These non-negotiables carry with them several important observations. The first is, their sequential nature. Each element is like a building block. Without the foundational base of hard work, the sacrifice and time spent won’t produce your best work. Hard work, leads to sacrifice, with leads to producing work of value after the passing of time. The other thing to note is their scale of difficulty. Hard work is going to be the easiest non-negotiable to commit yourself to, and, surprisingly, the passing of time will often be the hardest pill to swallow.
Ryan Holiday speaks to this reality by saying:
“Anyone who has run the gauntlet and produced a great product - or even just seen an average one all the way through - knows it’s a grueling process. You wake up for weeks, months, or years on end and yet at the end of each working day you are essentially no closer to finishing than you were when you started.”
This is the time-component that makes creating great work so challenging, but it shouldn’t keep us from the commitment to pursue work worth doing.
There’s one more reminder to mention, the fact that: thinking is not the same as doing. We deceive ourselves if we think that the difference-maker between those who make great work and those who don’t is their ability to dream up the ideas for it. This is a false assumption. Anyone can have an idea --
“While many dream perennial-selling dreams, they think that the wanting - instead of the work - is what matters. ... The difference between a great work and an idea for a great work is all the sweat, time, effort, and agony that go into engaging that idea and turning it into something real.”
What To Do
Nothing just happens. The world will not run on its own. Society will not survive without the efforts of the people who make up that society. We must put thoughts into actions, commit to working hard, be willing to sacrifice time, money, or energy, and ultimately be patient and persistent enough to allow the fruit of our labor to manifest over time.
So where does all this theoretical talk leave us?
There are Three Clear Calls to Action that come to mind:
1) Always Look Back
We must be students of history, cultivators of the culture that has already been created, learners of the lessons of the past. Things don’t just appear, they come from the hard work, sacrifices, and passing of time that allows them to mature into the form we experience today. Knowing what it took to achieve the things we experience now will help us abstain from the bane of entitlement that so plagues our generation.
2) Properly Assess the Present
In order to properly assess our current moment in time, we must be able to detach from our individualized perspective-lens and strive for objectivity, as much as possible. Your experience is just that - your experience, not anyone else’s. Yet, having an individualized experience does not separate us from the generalized experience of humanity, or the overall scope of redemptive history. We must strive for objectivity while also working to be properly informed. Gratitude can be a helpful tool in appreciating the efforts of those who have gone before us, creating the blessings we reap today. This presentness can also help us see the needs that are yet to be solved.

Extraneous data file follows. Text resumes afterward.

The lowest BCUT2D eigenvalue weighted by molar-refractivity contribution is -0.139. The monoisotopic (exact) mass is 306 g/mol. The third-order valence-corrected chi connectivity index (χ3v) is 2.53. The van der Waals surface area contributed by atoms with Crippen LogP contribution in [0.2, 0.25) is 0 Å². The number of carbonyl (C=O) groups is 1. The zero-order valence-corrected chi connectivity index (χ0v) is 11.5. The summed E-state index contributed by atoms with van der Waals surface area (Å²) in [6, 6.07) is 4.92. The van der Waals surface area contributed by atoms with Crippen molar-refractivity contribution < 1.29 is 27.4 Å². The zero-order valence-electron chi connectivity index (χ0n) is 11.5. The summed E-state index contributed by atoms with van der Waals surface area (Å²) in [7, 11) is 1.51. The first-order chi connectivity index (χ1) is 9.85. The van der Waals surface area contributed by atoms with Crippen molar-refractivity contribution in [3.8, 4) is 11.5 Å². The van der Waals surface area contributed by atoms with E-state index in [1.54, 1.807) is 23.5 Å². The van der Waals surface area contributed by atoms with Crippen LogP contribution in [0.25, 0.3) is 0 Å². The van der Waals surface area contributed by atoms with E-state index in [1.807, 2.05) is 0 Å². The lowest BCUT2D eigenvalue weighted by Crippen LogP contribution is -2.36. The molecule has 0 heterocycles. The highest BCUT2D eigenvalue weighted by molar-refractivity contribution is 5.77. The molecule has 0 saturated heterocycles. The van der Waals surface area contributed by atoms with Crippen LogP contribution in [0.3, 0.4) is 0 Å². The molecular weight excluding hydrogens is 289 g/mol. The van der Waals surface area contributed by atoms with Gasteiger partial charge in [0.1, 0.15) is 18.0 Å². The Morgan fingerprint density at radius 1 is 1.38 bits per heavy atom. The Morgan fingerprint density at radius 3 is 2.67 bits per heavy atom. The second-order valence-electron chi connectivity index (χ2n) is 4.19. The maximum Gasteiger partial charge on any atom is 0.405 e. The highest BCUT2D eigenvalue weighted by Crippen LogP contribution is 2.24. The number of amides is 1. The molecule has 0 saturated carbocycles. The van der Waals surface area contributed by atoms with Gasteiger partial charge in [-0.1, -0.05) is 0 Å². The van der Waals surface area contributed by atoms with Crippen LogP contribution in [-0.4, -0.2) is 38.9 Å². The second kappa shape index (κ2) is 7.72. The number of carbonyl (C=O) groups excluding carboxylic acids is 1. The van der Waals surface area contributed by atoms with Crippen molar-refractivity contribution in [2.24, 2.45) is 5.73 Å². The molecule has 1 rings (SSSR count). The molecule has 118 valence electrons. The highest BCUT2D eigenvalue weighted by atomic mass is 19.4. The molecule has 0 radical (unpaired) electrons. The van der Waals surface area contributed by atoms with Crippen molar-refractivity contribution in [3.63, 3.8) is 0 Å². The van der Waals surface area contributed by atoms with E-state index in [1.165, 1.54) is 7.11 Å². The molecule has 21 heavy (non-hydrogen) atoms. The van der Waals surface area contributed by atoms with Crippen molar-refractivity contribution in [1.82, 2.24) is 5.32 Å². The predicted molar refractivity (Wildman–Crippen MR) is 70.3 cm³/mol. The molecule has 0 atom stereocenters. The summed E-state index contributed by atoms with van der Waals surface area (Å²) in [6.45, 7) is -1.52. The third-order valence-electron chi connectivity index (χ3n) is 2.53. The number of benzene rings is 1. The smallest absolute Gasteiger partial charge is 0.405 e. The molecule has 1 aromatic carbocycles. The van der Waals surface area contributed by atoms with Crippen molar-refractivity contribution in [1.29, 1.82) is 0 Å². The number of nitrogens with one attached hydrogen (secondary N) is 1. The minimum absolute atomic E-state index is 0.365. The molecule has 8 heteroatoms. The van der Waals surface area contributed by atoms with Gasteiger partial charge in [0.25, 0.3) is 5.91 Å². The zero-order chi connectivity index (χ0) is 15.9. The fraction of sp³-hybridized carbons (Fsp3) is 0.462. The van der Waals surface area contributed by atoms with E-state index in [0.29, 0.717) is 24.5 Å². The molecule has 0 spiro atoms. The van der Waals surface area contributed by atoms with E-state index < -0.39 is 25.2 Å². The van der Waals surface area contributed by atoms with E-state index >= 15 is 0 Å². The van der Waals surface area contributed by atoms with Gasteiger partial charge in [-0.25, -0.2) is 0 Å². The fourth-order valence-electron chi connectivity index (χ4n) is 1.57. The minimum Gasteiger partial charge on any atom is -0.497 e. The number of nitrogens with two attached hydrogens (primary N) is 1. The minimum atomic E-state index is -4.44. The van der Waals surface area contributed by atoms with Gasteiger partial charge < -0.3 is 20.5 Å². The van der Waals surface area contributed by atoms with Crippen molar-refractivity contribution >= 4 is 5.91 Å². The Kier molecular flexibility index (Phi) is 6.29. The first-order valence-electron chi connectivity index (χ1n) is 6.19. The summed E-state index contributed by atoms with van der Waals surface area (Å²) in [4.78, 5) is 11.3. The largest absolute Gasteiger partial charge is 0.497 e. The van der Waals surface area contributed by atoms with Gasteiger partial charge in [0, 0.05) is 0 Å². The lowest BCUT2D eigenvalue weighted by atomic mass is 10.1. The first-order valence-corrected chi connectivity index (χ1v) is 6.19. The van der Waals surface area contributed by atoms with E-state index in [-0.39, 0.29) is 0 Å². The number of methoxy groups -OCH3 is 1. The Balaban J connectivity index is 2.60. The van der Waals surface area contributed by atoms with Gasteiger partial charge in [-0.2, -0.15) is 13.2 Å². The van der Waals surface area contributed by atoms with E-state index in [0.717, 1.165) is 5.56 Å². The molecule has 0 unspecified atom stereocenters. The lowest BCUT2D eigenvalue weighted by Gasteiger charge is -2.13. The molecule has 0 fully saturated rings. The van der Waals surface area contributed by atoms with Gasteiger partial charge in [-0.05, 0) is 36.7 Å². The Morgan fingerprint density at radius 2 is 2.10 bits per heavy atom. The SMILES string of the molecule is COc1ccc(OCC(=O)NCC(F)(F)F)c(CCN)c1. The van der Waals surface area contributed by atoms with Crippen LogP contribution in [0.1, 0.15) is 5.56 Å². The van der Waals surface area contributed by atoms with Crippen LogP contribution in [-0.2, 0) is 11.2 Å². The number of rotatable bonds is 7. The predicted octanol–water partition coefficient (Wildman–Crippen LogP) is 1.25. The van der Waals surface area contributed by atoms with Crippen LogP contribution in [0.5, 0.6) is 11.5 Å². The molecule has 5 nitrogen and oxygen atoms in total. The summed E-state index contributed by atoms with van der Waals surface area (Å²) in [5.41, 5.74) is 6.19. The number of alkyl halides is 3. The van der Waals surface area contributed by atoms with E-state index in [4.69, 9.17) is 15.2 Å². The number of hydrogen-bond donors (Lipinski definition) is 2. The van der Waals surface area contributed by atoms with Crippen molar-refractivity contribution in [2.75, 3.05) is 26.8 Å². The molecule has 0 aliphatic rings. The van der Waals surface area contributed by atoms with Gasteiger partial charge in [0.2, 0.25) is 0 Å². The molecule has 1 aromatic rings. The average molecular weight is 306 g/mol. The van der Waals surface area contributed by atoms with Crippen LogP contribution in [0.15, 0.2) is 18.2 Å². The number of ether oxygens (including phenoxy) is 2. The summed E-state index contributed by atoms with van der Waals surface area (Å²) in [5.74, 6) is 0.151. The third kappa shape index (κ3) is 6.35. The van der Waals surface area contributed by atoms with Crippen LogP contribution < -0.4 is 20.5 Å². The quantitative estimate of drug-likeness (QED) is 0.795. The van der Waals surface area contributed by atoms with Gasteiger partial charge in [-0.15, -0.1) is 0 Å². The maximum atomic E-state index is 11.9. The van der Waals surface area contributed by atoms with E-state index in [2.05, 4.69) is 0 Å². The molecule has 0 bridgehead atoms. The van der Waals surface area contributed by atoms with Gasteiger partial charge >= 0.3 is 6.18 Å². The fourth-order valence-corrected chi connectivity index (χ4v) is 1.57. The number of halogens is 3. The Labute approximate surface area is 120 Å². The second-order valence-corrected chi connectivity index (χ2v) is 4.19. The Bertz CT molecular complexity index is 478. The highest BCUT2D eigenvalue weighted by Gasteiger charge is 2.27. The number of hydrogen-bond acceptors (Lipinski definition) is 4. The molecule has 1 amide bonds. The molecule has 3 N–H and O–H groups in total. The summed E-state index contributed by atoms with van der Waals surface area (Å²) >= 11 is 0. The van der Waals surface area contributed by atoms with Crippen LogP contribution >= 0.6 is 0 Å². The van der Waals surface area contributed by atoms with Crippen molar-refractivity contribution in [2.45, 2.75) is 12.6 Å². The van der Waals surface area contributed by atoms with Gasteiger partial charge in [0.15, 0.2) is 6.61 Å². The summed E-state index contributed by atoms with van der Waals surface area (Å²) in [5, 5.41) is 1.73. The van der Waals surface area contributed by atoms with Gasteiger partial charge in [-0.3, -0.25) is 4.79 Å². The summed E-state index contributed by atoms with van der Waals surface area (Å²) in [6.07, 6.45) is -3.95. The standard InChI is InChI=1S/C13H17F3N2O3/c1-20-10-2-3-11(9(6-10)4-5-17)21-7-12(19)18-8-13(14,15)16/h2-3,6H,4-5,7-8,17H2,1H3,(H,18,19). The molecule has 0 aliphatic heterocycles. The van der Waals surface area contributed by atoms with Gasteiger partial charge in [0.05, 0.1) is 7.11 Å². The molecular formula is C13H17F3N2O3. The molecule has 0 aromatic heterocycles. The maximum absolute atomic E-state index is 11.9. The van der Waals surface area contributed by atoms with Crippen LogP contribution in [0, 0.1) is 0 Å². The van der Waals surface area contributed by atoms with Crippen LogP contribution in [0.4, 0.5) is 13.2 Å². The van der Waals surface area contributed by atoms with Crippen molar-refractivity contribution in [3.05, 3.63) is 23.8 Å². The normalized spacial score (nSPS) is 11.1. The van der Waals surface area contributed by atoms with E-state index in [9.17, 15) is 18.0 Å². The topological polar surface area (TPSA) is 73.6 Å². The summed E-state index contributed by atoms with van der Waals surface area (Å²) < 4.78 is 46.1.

3) Never Stop Dreaming
The future won’t create itself. Progress won’t be made without innovators and forward-thinkers. Dreaming up solutions for the present problems and building on the legacy of the path paved by those before us will allow us to create the future for which we are striving towards.
I want to end with one last illustration to underscore the importance of purpose.
Where does that come from? Why is it 2018 instead of 2589, or 10305, or 297?
There is one answer that beckons us with resounding power. That is, the man and person of Jesus Christ. Our entire annual calendar is based on one man - who came and lived a plain, normal, unexciting life for 30 years. He then went on to live the most extraordinary life for the three years of his public ministry, reaching its peak in His triumphal entry into Jerusalem. Upon entering the city, He was hailed as the “coming King”, yet, not even a week later He was crucified on a cross before an angry mob.
This man represents the climax of human history - the person whom all of the Old Testament (bible) pointed towards, and whom we all now look back upon. He is the very Son of God who came to take away our sins. And the "why" behind our calendar is the same "why" behind the holiday we just celebrated this past weekend - Easter (and no, bunny’s have zero relevance to that day).
Purpose: there must be a why. And... nothing just happens.
So, go make something happen, by working hard, making sacrifices, and patiently allowing the work to mature into completion over the passing of time... all with the end in mind.